The Iraq War was so messy and costly that the best attempt to assess the sheer damage is through numbers.
189,000: Direct war deaths, which doesn’t include the hundreds of thousands more that died due to war-related hardships.
4,488: Number of U.S. service personnel killed directly.
32,223: Number of troops injured (not including PTSD).
134,000: Number of civilians killed directly.
655,000: Number of people who have died in Iraq since the invasion that would not have died if the invasion had not occurred.
150: reporters killed.
2.8 million: internally displaced people.
2.1 million: refugees in Jordan
$1.7 trillion: Amount in war expenses spent by the U.S. Treasury Department as through Fiscal Year 2013.
$5,000: Amount spent per second.
$350,000: cost to deploy one American military member.
$490 billion: Amount in war benefits owed to war veterans.
$7 trillion: Projected interest payments due by 2053, because the war was paid for with borrowed money.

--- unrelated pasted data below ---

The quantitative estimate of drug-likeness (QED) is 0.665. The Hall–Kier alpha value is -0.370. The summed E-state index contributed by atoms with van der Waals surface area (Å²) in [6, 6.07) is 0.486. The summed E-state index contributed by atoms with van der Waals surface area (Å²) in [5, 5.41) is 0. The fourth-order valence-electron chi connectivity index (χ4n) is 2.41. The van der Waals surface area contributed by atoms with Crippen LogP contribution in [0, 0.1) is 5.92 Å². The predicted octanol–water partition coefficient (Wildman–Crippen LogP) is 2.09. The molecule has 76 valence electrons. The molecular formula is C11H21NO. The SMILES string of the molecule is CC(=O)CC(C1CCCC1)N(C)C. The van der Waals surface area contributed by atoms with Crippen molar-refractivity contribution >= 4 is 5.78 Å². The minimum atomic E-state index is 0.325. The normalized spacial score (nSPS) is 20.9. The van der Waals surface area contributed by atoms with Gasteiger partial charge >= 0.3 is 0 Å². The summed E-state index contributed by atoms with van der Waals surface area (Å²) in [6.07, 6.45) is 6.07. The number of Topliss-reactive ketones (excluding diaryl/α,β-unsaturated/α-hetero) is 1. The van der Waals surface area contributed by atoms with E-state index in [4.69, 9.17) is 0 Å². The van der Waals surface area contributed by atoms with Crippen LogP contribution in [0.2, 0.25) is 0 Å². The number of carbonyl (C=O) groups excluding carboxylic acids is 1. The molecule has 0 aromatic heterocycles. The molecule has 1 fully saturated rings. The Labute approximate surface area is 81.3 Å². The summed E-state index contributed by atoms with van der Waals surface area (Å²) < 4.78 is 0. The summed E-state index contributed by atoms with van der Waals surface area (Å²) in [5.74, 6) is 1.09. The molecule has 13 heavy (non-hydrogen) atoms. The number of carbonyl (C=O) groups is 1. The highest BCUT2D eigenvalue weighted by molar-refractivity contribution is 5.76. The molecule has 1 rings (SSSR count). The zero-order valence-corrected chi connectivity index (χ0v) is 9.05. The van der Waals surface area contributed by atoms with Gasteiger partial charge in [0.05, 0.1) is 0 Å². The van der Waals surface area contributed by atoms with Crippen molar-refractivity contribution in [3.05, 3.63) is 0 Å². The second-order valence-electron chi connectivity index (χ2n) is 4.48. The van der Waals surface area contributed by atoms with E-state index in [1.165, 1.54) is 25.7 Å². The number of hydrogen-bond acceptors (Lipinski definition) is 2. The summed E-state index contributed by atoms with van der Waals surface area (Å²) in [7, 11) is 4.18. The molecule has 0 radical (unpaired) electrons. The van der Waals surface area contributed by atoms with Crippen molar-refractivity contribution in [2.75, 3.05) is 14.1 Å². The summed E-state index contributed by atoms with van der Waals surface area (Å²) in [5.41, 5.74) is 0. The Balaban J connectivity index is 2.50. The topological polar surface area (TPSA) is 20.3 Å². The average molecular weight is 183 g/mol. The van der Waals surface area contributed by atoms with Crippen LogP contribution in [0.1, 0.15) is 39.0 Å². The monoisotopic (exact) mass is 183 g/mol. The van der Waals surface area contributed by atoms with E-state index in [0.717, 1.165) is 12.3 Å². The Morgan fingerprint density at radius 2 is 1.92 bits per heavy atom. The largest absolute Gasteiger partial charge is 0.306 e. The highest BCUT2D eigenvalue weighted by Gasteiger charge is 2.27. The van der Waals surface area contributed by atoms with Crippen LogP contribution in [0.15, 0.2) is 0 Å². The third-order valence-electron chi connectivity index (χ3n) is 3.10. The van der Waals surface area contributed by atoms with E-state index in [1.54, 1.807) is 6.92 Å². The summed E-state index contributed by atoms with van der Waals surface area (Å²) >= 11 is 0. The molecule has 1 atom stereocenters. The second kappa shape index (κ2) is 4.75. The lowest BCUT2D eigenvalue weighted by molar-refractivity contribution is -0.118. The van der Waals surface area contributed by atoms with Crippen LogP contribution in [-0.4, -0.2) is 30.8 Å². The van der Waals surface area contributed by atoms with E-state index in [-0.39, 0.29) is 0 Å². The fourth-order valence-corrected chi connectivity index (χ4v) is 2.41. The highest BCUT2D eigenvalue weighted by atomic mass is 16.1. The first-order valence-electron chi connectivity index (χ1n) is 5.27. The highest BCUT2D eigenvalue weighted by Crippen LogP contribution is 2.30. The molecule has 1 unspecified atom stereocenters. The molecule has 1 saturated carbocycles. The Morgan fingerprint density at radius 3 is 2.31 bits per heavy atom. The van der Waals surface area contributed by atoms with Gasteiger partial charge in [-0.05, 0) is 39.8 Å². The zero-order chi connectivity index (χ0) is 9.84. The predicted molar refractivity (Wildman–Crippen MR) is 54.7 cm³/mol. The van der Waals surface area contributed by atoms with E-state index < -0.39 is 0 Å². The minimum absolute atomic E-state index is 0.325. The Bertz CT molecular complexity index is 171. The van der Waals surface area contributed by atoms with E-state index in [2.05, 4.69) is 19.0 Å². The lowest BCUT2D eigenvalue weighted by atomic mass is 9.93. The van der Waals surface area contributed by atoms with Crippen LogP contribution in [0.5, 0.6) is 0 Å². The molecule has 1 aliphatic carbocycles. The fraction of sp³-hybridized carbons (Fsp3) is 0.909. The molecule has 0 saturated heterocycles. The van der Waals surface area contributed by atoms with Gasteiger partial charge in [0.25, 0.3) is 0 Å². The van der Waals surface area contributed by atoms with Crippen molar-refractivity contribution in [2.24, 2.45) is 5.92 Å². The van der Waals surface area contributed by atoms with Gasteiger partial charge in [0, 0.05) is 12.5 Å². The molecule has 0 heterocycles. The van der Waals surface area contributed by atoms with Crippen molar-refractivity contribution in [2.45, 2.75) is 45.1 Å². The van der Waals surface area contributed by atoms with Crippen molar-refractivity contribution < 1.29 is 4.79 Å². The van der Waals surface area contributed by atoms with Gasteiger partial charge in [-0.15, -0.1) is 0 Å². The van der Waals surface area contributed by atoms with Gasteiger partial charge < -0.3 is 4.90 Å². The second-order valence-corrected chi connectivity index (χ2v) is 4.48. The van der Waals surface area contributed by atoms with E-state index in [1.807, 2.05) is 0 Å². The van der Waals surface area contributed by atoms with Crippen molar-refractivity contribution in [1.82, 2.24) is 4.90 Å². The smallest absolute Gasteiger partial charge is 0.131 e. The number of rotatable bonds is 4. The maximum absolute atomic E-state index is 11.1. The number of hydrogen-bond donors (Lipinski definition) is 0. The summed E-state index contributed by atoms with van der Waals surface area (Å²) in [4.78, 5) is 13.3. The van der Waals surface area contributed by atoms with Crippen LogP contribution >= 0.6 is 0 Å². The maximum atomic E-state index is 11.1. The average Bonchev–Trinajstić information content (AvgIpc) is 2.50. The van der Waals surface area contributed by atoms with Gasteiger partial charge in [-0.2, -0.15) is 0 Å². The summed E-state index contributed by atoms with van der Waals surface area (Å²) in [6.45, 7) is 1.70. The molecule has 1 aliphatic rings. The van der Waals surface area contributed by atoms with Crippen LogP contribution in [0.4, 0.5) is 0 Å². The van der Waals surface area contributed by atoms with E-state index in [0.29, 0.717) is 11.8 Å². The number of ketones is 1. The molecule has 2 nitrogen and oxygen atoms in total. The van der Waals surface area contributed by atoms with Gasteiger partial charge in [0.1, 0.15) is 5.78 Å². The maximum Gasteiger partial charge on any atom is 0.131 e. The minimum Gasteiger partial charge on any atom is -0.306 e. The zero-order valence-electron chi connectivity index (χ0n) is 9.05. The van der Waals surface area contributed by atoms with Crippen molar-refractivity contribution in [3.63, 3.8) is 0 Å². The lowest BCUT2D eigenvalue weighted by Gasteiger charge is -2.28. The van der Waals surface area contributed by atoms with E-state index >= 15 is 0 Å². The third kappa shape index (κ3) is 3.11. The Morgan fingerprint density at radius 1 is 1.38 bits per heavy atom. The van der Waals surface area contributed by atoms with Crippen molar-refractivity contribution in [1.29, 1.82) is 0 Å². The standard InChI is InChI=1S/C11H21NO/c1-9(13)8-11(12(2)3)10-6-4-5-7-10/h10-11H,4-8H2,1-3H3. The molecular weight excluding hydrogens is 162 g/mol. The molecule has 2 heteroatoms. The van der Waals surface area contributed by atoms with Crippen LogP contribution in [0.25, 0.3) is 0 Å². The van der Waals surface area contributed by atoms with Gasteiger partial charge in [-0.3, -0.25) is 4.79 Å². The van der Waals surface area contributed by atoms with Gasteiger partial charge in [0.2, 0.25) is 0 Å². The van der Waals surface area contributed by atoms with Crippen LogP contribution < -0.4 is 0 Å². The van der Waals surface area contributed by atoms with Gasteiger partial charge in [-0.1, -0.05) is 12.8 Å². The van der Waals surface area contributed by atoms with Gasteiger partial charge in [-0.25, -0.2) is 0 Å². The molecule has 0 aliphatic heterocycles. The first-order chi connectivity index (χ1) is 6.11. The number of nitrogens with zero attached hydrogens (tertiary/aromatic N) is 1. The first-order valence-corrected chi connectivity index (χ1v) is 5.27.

$20 billion: Amount paid to KBR, contractor responsible for equipment and services.
$3 billion: Amount of KBR payments Pentagon auditors considered “questionable.”
$60 billion: Amount paid for reconstruction. Ruled largely a waste due to corruption and shoddy work.
$4 billion: Amount owed to the U.S. by Iraq before the invasion.
$12 billion: Cost per month of the war by 2008.
$7 billion: Amount owed to Iraq by the U.S. after the war (mostly due to fraud).
$20 billion: Annual air conditioning cost.
Missing: $546 million in spare parts; 190,000 guns, including 110,000 AK-47s.
40 per cent: Increase in Iraqi oil production.
$5 billion: Revenue from Iraqi oil in 2003.
$85 billion: Revenue from Iraqi oil in 2011.
$150 billion: Amount oil companies are expected to invest in oil development over the next decade.
$75 billion: Approximate amount expected to go to American subcontracting companies, largest of all Halliburton.
0: Weapons of Mass Destruction found.
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